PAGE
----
I think some firms want to get great logos because it helps you get money and institutional capital, because we got some institutional capital for our first fund. We could just be more disciplined on the metrics. Its two sides of the same coin. I know Carta’s focused on ownership as well. So even when it comes to our teams, we say, ‘Hey, when you raise capital, don’t just take anyone’s money. Make sure you’re thinking about how much you own now, how much you own later, how much you get diluted.’ The best founders like the Jeff Bezos, Zuckerbergs of the world, they’re able to IPO with a lot of the company, maybe a third of the company, 20% of the company, because they were so disciplined about that. Knowing that you have to be disciplined going throughout can really help lead to some better outcomes and better paydays for everyone involved.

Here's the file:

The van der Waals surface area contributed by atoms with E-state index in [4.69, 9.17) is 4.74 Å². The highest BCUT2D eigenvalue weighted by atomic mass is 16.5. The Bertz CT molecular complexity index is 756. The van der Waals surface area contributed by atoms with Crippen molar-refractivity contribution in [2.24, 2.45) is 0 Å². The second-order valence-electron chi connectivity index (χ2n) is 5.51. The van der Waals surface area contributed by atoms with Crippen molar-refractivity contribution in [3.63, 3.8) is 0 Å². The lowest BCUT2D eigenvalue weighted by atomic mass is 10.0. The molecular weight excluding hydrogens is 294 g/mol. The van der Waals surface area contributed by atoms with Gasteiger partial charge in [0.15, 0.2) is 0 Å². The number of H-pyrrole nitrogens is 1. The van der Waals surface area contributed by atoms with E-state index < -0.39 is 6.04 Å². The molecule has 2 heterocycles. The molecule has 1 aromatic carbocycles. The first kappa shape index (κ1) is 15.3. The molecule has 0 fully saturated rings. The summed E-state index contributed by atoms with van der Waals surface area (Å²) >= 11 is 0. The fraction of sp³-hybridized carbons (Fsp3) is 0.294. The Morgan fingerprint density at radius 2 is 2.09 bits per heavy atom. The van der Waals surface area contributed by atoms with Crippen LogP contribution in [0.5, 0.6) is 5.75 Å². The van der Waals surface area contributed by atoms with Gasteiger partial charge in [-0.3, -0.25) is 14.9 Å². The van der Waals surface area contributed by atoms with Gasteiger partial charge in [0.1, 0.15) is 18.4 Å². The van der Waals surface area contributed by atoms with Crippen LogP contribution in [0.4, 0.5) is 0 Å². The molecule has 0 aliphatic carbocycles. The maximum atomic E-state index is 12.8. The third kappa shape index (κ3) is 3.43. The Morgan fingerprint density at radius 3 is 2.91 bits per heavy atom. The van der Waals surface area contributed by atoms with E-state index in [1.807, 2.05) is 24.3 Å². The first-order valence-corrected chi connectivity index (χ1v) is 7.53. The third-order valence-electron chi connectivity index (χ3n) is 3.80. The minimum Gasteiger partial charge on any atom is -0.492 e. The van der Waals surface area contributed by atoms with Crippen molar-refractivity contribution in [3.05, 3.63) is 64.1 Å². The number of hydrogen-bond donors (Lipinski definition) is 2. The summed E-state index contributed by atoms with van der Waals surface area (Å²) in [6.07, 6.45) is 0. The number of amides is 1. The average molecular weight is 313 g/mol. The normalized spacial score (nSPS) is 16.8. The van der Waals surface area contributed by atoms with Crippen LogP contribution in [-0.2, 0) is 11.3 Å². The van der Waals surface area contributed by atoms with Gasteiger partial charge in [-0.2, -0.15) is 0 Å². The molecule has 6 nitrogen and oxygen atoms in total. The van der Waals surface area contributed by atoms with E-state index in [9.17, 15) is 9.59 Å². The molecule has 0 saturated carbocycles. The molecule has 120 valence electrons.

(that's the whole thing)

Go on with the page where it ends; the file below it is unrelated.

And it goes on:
Mercedes: I’d say some of the biggest lessons for me when joining venture was around developing my eye for investment and discernment around what make a good investment. When you first start in venture, there’s this phrase that your first week, you like one in 10 of what you see. Your next few months, you like one in a hundred and then after a year there’s only one interesting company out of the last thousand I met. I think that it’s this idea that it takes a while to develop your idea of what is really good and that calibration is a constant thing that’s happening. Every time I meet a new company in a category that has set a new bar, I see what’s possible in terms of DAU/MAU and engagement ratios or what’s possible in terms of growth.